Hockey Canada – the organization that sets the rules for amateur hockey leagues in Canada – has voted to eliminate bodychecking for peewee players across the country. (Peewee players are usually 11 or 12 years old.)
The ban will start in September 2013.
One of the main reasons for the ban is safety, says Paul Carson, vice-president of hockey development for Hockey Canada.
Last year, researchers at the University of Calgary found that young players are three times more likely to be injured in leagues where bodychecking is allowed than in leagues with no bodychecking.
The study showed that peewee players in Alberta, where bodychecking was allowed, suffered 209 injuries and 73 concussions. In Quebec, where bodychecking is not allowed, there were 70 injuries and 20 concussions.
In another study, published in March, researchers at St. Michael’s Hospital in Toronto looked at sports-related brain injuries in youths between the ages of five and 19. They found that nearly half of these injuries – 44 per cent – occurred while playing hockey.
Many coaches are in favour of the ban. They say it will allow young players to work on other skills without worrying about bodychecking. It will also give kids a chance to learn how to give and take bodychecks properly so they will be prepared when they reach the bantam level (for 13- and 14-year-olds) where bodychecking is allowed.
Some people are against the ban, however. Don Cherry, a hockey commentator for CBC TV, thinks that players who don’t learn how to handle bodychecks when they are younger will be more likely to be injured when they reach the bantam level.
Cherry thinks there should be separate leagues – one where bodychecking is allowed, and one where it isn’t.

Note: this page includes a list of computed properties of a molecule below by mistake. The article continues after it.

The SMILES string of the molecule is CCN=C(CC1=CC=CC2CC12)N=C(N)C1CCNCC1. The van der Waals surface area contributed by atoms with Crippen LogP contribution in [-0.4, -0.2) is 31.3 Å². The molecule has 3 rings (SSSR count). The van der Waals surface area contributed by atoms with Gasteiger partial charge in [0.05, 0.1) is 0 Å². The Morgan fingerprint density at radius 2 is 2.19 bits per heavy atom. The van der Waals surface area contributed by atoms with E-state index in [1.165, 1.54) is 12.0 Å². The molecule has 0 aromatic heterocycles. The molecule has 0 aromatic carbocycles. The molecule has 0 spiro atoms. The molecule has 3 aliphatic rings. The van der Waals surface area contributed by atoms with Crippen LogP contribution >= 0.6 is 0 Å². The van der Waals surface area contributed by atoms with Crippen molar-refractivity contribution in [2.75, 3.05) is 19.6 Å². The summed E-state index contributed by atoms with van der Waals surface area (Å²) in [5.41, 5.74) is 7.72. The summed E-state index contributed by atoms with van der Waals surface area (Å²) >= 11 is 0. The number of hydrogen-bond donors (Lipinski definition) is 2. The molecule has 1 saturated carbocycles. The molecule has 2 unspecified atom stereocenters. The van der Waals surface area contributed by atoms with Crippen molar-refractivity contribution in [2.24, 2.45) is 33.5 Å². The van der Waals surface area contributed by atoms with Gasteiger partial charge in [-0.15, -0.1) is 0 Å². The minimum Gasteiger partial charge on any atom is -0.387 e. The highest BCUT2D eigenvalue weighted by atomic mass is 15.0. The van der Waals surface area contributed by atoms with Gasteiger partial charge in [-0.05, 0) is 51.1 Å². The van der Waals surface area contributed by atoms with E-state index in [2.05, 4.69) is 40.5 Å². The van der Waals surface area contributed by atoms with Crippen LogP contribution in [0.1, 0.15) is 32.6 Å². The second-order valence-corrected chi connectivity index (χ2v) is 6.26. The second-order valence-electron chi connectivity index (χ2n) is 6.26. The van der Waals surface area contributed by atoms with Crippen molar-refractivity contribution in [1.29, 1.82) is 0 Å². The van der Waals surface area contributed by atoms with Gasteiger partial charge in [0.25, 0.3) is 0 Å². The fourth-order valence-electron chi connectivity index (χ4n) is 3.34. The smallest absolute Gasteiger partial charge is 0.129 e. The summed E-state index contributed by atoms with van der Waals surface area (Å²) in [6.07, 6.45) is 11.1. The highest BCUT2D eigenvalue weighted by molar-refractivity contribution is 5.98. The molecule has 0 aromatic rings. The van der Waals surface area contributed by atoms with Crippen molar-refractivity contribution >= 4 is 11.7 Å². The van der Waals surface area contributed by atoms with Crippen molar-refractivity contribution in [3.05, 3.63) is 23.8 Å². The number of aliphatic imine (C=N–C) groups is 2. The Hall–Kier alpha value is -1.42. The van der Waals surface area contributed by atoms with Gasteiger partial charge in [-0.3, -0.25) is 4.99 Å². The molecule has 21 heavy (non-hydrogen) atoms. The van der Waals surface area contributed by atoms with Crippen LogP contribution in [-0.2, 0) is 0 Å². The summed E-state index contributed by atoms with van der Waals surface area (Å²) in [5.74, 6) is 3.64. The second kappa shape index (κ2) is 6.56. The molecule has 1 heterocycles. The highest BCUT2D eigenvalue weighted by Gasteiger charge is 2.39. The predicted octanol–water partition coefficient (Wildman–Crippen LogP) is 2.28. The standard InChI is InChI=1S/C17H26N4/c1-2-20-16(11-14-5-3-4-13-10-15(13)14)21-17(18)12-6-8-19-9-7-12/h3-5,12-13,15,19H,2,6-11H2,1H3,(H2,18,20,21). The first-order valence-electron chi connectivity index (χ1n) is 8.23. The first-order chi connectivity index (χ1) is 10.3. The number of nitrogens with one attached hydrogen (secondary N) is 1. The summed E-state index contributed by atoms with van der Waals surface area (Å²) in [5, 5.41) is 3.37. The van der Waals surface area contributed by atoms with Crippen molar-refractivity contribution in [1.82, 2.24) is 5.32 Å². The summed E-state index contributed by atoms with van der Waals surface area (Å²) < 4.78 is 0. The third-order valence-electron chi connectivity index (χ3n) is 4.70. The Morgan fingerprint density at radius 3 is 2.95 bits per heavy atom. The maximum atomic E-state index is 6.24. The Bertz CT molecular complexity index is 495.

Darryl Wolski, a hockey agent and promoter, is already planning to set up a private peewee-level league where bodychecking will be allowed.
He says he will organize about five teams in the Brandon, Manitoba, area which will operate independently and will not follow the rules of Hockey Canada.
TKN story: Banning Bodychecking Makes Hockey Safer For Kids
By Kathleen Tilly
There are many different opinions expressed in this article about whether bodychecking should be banned in hockey leagues for younger players. Identify all of the different people’s viewpoints and their arguments. Decide which viewpoint you agree with and explain your thinking.
Reading Prompt: Responding to and Evaluating Texts
Don Cherry thinks that separate leagues should be created – some that allow bodychecking and some that don’t. Do you think this is a good solution? Why or why not?
Make judgements and draw conclusions about the ideas and information in texts and cite stated or implied evidence from the text to support their views (OME, Reading: 1.8).
Evaluate the effectiveness of both simple and complex texts based on evidence from the texts (OME, Reading: 1.8).
Grammar Feature: Em dash and En dash
Two types of dashes are used in this article: an em dash and an en dash.
An em dash is a longer dash (it is about the size of the letter m) and it is used to replace commas or brackets. For example, an em dash can separate information in a sentence that interrupts a thought.
An en dash is a smaller dash (approximately the size of the letter n) and it is used to join words or numbers together.
Read through the article and identify all of the em dashes and all of the en dashes. How do you know which is an em dash and which is an en dash?